A Guest Post by Jennifer Lang
In February during the Chinese New Year holiday, my family spent a week visiting Myanmar including Yangon, Bagan and Mandalay. A cruise on the Ayeyarwady River (the lifeline and spine of the country) provided a perfect opportunity to experience this beautiful country.
In advance of and during the trip, I read three historical fiction novels about Myanmar that I highly recommend: George Orwell’s Burmese Days originally published in 1934 in the USA after Orwell spent five years living in Burma serving with the Indian Imperial Police; F. Tennyson Jesse’s The Lacquer Lady, originally published in the 1930s in England about the true story of a love affair that precipitated the annexation of Mandalay and Northern Burma by the British; and The Piano Tuner by Daniel Mason published in 2003. All three novels helped to set the stage for understanding more of what I would see and experience during the trip.
Life on and next to the Ayeyarwady River is busy – there are many boats (some loaded with teak logs, others with construction materials) and men women and children bathing and playing in the water, washing clothes, fishing, tending to crops growing in the fertile fields next to the river shore and there are simple small huts along the banks and shores of the river adjacent to the agricultural fields. As you pass along the shores in a boat, everyone waves and smiles!
Typical vernacular residential buildings in rural Myanmar are simple wood frame structures, often raised up off the ground on stilts, featuring woven bamboo walls and rush/thatched/corrugated metals roofs. The woven bamboo walls are often covered in a black-colored coating (possibly creosote) for protection.
Bagan is a vast archaeological zone and historic region of the ancient and former capital of the first Burmese Kingdom. Some 13,000 temples, pagodas, monasteries and other religious structures were originally built here in a 26 square mile area in the 11th to 13th centuries. Palaces, many monasteries and private dwellings were built from wood, and all temples and stupas were made of fired brick – and only these non-wood structures remain. Today there are about 2,000 extant monuments that cover the landscape. The temples were inspired by the rock-hewn caves of Buddhist India and were sometimes large multi-storied places of worship one could enter and can feature decorated frescoes and barrel vaults and pointed arches.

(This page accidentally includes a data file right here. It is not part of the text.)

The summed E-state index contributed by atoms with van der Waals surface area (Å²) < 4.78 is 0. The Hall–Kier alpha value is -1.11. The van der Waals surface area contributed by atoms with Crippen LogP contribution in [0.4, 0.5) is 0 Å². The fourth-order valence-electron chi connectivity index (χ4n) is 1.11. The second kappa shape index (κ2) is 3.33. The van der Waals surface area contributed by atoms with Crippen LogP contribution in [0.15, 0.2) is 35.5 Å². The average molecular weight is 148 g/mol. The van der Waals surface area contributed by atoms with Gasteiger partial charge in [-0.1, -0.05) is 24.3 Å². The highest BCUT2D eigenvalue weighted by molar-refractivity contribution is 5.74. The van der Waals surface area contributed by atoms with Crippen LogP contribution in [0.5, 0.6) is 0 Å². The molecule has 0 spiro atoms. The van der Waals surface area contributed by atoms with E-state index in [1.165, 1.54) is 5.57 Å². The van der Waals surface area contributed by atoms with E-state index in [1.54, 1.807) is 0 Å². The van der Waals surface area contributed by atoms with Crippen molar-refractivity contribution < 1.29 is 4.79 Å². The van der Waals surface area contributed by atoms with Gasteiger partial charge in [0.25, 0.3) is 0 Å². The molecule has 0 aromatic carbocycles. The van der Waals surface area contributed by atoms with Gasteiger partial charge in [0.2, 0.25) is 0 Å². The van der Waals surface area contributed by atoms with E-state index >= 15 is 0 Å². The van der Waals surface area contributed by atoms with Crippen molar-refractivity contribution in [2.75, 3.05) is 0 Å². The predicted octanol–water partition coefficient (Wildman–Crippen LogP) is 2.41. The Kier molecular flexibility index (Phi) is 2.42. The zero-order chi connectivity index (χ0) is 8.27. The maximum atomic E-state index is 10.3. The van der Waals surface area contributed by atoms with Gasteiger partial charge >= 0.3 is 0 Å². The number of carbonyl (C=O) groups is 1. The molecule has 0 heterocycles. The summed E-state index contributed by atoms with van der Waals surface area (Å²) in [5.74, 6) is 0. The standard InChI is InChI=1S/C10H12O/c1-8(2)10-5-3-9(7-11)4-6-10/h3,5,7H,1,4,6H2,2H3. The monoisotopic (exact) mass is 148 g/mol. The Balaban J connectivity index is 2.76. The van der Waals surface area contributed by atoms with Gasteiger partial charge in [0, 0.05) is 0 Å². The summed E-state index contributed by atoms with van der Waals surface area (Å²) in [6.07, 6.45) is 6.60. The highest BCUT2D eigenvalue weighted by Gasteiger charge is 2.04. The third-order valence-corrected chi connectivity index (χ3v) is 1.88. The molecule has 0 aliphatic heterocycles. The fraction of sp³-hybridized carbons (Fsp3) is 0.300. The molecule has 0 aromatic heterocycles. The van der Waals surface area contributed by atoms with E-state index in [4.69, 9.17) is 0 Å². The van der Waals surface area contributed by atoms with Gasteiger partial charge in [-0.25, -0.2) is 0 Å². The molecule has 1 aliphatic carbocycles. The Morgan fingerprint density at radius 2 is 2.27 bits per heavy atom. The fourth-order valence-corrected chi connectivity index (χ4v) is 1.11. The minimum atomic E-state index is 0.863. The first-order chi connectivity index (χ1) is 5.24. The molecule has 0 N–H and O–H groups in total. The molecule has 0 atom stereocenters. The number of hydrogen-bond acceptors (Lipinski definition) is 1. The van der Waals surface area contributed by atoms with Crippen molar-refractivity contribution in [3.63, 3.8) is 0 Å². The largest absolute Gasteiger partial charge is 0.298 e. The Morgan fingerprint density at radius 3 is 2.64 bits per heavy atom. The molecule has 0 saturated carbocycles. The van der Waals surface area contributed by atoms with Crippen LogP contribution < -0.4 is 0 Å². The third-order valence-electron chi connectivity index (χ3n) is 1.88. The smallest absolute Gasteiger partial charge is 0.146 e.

The pagodas or stupas are Buddhist temples that have a variety of forms including bell-shaped pyramid brick structures set on square or octagonal bases with knob-like domes with square caps. They are constructed of brick, covered in stucco and adorned with fine carvings, or gold.
Mandalay was honestly a bit of a disappointment – today it seems like a typical dusty Asian city with many “modern” buildings; only the palace walls and moat and a number of religious monuments remain today to document the story behind the city’s history as the former Myanmar capital. The magic, mystery and intrigue found elsewhere in the country appears to be missing here and indeed there is ongoing trading and contact with nearby China (the overland trade route to China begins here and evidently has recently been active since the 1980s) that may partially account for Mandalay’s present appearance. We did visit some interesting religious sites. It was interesting to note that Mandalay, unlike Yangon, does not have any evidence of colonialism.